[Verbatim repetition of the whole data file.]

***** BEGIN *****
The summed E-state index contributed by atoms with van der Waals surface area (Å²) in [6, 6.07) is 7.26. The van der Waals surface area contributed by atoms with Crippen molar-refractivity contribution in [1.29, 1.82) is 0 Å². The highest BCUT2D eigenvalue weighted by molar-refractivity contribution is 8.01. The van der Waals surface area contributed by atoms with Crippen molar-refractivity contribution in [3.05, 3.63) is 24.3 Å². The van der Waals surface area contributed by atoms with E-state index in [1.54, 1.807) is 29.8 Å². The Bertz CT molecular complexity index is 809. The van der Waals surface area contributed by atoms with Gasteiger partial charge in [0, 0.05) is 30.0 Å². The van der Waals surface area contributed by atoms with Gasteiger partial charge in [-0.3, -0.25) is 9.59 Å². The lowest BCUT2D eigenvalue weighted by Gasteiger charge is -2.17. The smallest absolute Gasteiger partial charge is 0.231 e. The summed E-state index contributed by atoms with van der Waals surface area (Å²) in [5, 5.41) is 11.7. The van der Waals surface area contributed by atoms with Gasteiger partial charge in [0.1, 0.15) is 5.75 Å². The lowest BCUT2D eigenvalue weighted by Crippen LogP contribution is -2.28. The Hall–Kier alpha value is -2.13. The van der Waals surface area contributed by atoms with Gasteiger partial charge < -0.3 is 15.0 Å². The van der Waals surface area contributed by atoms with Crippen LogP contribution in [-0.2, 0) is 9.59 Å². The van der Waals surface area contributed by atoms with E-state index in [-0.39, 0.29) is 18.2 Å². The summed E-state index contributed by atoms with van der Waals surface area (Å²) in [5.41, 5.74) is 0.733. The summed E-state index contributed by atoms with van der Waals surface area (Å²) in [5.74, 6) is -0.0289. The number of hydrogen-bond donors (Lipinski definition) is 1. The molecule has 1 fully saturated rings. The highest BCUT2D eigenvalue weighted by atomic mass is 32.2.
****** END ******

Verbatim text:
The summed E-state index contributed by atoms with van der Waals surface area (Å²) in [6, 6.07) is 7.26. The van der Waals surface area contributed by atoms with Crippen molar-refractivity contribution in [1.29, 1.82) is 0 Å². The highest BCUT2D eigenvalue weighted by molar-refractivity contribution is 8.01. The van der Waals surface area contributed by atoms with Crippen molar-refractivity contribution in [3.05, 3.63) is 24.3 Å². The van der Waals surface area contributed by atoms with E-state index in [1.54, 1.807) is 29.8 Å². The Bertz CT molecular complexity index is 809. The van der Waals surface area contributed by atoms with Gasteiger partial charge in [0, 0.05) is 30.0 Å². The van der Waals surface area contributed by atoms with Gasteiger partial charge in [-0.3, -0.25) is 9.59 Å². The lowest BCUT2D eigenvalue weighted by Gasteiger charge is -2.17. The smallest absolute Gasteiger partial charge is 0.231 e. The summed E-state index contributed by atoms with van der Waals surface area (Å²) in [5, 5.41) is 11.7. The van der Waals surface area contributed by atoms with Gasteiger partial charge in [0.1, 0.15) is 5.75 Å². The lowest BCUT2D eigenvalue weighted by Crippen LogP contribution is -2.28. The Hall–Kier alpha value is -2.13. The van der Waals surface area contributed by atoms with Gasteiger partial charge < -0.3 is 15.0 Å². The van der Waals surface area contributed by atoms with Crippen LogP contribution in [-0.2, 0) is 9.59 Å². The van der Waals surface area contributed by atoms with E-state index in [-0.39, 0.29) is 18.2 Å². The summed E-state index contributed by atoms with van der Waals surface area (Å²) in [5.41, 5.74) is 0.733. The summed E-state index contributed by atoms with van der Waals surface area (Å²) in [5.74, 6) is -0.0289. The number of hydrogen-bond donors (Lipinski definition) is 1. The molecule has 1 fully saturated rings. The highest BCUT2D eigenvalue weighted by atomic mass is 32.2.